Presentation on theme: "Towards a generalized map algebra: principles and data types Gilberto Câmara Danilo Palomo Ricardo Cartaxo Olga Oliveira."— Presentation transcript:
Towards a generalized map algebra: principles and data types Gilberto Câmara Danilo Palomo Ricardo Cartaxo Olga Oliveira
2 Map Algebra Is an algebraic framework for performing operations on data stored in a geographical information system (GIS). Allows the user to model different problems and to obtain new information from the existing data set. A simple example: How to identify all areas without vegetation with slope greater than 15% as high risk. U slope vegetatio n
3 Tomlins Map Algebra  Data type A Map in raster representation Operations LocalFocalZonal Source: Tomlin (1990) n(p) = touchz(p) = inside spatial gl gf n(p) gz z(p)
4 New applications Calculate the deforestation along the rivers and roads
5 Questions What is the theoretical foundation for map algebra? Could this theoretical foundation provide support for more generic map algebra? How can we define an extended map algebra suitable for both raster and vector representations?
6 Response We take the existing spatial predicates as a basis for defining a more generic map algebra. Motivation To allow the user to model a greater number of different problems and to obtain a greater number of new information from the existing data set.
7 Introduction and motivation The generalized map algebra Compare with the Tomlins proposal Examples Conclusions Outline
8 The generalized map algebra Data type A map in raster or vector representation FunctionSignature getregions map list_region contains map region bool overlaps map region bool insert map region attr_domain map retrieve map region attr_domain new map add map region map remove map region map The map data type
9 Axioms (getregions (m)) == G (the extent of the map) contains (m, r) == true iff r G insert(m,r,val) == error iff contains (m,r) == false retrieve (m,r) == error iff contains (m,r) == false retrieve (insert (m, r, val), r) == value add (m,r) == error iff ((contains (m, r) == true) or (overlaps (m,r) == true)) remove (m,r) == error iff (contains (m,r) == false) remove ((add (m, r), r) == add ((remove (m, r), r)
10 Nonspatial operation Are the equivalent to Tomlins local operations
17 Motivation The generalized map algebra Comparison with the Tomlins proposal Examples Conclusions Outline
18 Comparison with Tomlins map algebra Focal operation Zonal operation composition output and reference touch composition inside No equivalence composition disjoint / equal west / north /...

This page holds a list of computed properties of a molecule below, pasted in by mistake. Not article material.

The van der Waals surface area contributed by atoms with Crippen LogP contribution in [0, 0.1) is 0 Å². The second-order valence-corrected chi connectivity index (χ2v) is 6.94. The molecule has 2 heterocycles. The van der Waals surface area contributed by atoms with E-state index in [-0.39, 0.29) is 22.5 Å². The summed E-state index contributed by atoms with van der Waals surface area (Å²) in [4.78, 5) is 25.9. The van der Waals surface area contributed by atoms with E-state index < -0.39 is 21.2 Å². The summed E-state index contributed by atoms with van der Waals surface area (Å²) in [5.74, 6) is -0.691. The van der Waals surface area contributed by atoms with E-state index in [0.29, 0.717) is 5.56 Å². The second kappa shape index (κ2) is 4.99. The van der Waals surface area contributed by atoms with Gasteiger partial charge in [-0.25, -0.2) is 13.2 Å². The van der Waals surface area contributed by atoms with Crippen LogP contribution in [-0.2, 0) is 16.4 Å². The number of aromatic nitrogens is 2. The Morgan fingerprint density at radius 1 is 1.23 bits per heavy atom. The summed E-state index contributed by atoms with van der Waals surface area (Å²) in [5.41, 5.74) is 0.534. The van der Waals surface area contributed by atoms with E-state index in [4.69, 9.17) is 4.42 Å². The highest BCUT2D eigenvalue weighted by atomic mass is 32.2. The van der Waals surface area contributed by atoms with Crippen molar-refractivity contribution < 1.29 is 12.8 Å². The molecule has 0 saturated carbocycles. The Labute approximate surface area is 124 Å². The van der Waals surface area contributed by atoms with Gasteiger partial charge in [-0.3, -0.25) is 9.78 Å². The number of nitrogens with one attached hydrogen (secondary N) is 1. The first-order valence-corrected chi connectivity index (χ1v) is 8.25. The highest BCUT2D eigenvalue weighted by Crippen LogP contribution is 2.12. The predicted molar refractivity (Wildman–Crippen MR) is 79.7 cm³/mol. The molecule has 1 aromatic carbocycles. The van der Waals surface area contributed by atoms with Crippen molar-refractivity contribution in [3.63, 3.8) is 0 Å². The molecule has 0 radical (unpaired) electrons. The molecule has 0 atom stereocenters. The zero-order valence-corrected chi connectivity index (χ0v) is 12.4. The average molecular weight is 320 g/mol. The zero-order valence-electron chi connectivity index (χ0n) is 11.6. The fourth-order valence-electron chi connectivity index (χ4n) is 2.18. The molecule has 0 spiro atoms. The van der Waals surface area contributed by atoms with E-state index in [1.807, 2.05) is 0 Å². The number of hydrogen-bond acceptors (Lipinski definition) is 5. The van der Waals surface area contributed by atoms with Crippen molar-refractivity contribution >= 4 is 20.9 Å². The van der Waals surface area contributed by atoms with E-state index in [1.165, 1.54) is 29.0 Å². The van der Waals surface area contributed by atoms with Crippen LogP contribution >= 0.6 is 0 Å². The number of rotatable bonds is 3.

19 Motivation The generalized map algebra Comparison with the Tomlins proposal Examples Conclusions Outline
20 lsum := sum (defor touch lsum lsum := sum (defor touch lsum)lsum := sum (defor touch lsum); Find the local sum of regions in a deforestation map Example of spatial operation defor lsum touch 1980 sum:= 230
21 reserves defor Example of spatial operation deforRes := sum (defor inside reserves sum 470 deforRes := sum (defor inside reserves) deforRes := sum (defor inside reserves); Find the sum of deforestation in the native reservations inside deforRes :=
22 roadDesm := mean (defor intersects road roadDesm := mean (defor intersects road) defRoad := mean (defor intersects road); Example of spatial operation road defRoad defor intersects mean 195 := Calculate the mean of the deforestation along the road
23 Motivation The generalized map algebra Comparison with the Tomlins proposal Examples Conclusions Outline
24 Conclusions Our map algebra enables operations that are not directly expressible by Tomlin`s proposal. One of the important result is to show that Tomlins Map Algebra can be seen as an application of spatial predicates to coverages. Further generalizations of the proposed algebra are possible by involving the full set of spatial predicates. The next step in our work is to design, implement and validate a language that supports the proposed map algebra for spatial databases.
25 Referências CÂMARA, G. Modelos, Linguagens e Arquiteturas para Bancos de Dados Geográficos.São José dos Campos, SP: Instituto Nacional de Pesquisas Espaciais (INPE), 1995.Ph.D., 1995. CÂMARA, G.; SOUZA, R.; PEDROSA, B.; VINHAS, L.; MONTEIRO, A. M.; PAIVA, J.; CARVALHO, M. T.; GATTASS, M. TerraLib: Technology in Support of GIS Innovation. In: II Brazilian Symposium on Geoinformatics, GeoInfo2000. São Paulo, 2000. p. CROSIER, S.; ENVIRONMENTAL SYSTEMS RESEARCH INSTITUTE (REDLANDS CALIF.). ArcGIS 9. Getting started with ArcGIS. Redlands, CA: ESRI, 2004. iii, 265 p. p. EASTMAN, J.R. IDRISI, Manual do Usuário. EGENHOFER, M., 1991. Reasoning about Binary Topological Relations. In: GÜNTHER, O.; SCHEK, H.-J., eds., Advances in Spatial DatabasesSecond Symposium, SSD '91: Lecture Notes in Computer Science, v. 525: New York, NY, Springer-Verlag, p. 143-160. EGENHOFER, M.; FRANZOSA, R. Point-Set Topological Spatial Relations. International Journal of Geographical Information Systems, v. 5, n.2, p. 161-174, 1991. EGENHOFER, M.; HERRING, J. Categorizing Binary Topological Relationships Between Regions, Lines, and Points in Geographic Databases. Orono, ME: Department of Surveying Engineering, University of Maine, 1991. ESRI. ARCGIS Manual: GRID. Redlands, CA, 2000. PULLAR, D. MapScript: A Map Algebra Programming Language Incorporating Neighborhood Analysis. GeoInformatica, v. 5, n.2, p. 145-163, 2001. TOMLIN, C. D. Geographic Information Systems and Cartographic Modeling. Englewood Cliffs, NJ: Prentice-Hall, 1990. WINTER, S.; FRANK, A. Topology in Raster and Vector Representaion. GeoInformatica, 2000.